Point 2, “the act of marrying requires much more, and hence is itself evidence of the strength of the commitment.” Nonsense! Any two people with $300,- can get married. Just because it takes more effort to get married, does not make the commitment stronger. It is not the act of marriage, but the commitment that comes in the subsequent years that require strength. And with or without a wedding, people who are truly committed to each other, stay together.

    point 3, If the love changes form, and therefore isn’t the same as when you married, then the vows that you took, based on the form the love was then, isn’t the same. You cannot promise to do something, realizing that what you are promising is going to change.

    point 4, yes that does sound a lot nicer, but it does not disprove my reasoning.
    Look, I am not arguing that people should marry because it is reasonable. I am arguing that logically there is no point marrying at all. There is no need for a piece of paper to prove your commitment to someone.

    I don’t mean to rain on any body’s parade. I am not advocating that people should refrain from marrying, just that logically it doesn’t make much sense.

  4. As one of the only married members of the Socratic Society I feel that I should share my views and experience on this issue.

    Firstly, Signe, if your argument is that marriage is illogical and unreasonable I whole heartedly agree with you and say a thousand amens. A marriage relationship, and any other human relationship, is beyond the category of reason and logic. To force human relationships to be logical would be to exclude the very things that make them human relationships. I think you can extend your argument to say that friendship is illogical and unreasonable. The relationship between the hypotenuse and the other two sides in Pythagoras’s theorem is logical, but the relationship between a parent and a child isn’t. It is contingent, historical, emotional, biological and familial, but not logical. Is it logical that a father should give a child a birthday present? Is it logical that a mother treasures a picture or piece of jewellery that her child made for her, even though she could buy or make herself a much better one?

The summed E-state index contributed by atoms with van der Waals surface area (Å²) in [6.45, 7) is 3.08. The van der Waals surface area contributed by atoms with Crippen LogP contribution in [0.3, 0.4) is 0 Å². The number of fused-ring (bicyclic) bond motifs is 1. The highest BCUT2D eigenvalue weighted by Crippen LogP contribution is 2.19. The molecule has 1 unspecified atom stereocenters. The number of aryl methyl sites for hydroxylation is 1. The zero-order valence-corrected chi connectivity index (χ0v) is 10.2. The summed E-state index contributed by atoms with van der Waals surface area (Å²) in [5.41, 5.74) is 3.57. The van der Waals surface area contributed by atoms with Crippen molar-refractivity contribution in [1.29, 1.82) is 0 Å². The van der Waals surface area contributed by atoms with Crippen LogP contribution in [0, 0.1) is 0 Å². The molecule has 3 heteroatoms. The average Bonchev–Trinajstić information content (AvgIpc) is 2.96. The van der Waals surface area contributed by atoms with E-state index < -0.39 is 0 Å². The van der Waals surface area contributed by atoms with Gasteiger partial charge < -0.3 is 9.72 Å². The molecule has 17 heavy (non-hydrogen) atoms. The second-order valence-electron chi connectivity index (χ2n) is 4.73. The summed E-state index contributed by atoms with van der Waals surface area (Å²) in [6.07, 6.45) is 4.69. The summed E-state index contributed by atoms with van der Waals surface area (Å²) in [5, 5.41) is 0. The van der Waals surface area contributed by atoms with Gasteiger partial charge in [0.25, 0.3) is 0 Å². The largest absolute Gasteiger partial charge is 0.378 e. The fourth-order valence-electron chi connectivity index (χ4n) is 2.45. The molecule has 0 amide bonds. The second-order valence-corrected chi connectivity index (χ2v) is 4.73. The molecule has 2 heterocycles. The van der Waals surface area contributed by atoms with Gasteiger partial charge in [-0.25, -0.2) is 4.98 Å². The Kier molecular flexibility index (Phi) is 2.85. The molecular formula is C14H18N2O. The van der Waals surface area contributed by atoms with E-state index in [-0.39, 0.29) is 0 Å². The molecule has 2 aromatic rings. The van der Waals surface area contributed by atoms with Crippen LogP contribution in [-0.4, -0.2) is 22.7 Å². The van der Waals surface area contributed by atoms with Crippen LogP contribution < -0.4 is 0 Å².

All of the great love stories in the Western tradition, and I would assume in other traditions, have been illogical – Romeo and Juliet, Catherine and Heathcliff (Wuthering Heights), Rodion Raskolnikov and Sonia Marmeladova (Crime and Punishment) or Ariel and Prince Eric (The Little Mermaid) etc.

    So my first point is that I think that you need to build a case for why a marriage should be logical. I don’t believe that this is obvious.

    My second point relates to your comment: That’s nice, but it is just a piece of paper, and you can get that same recognition without marrying, as in a de-facto relationship.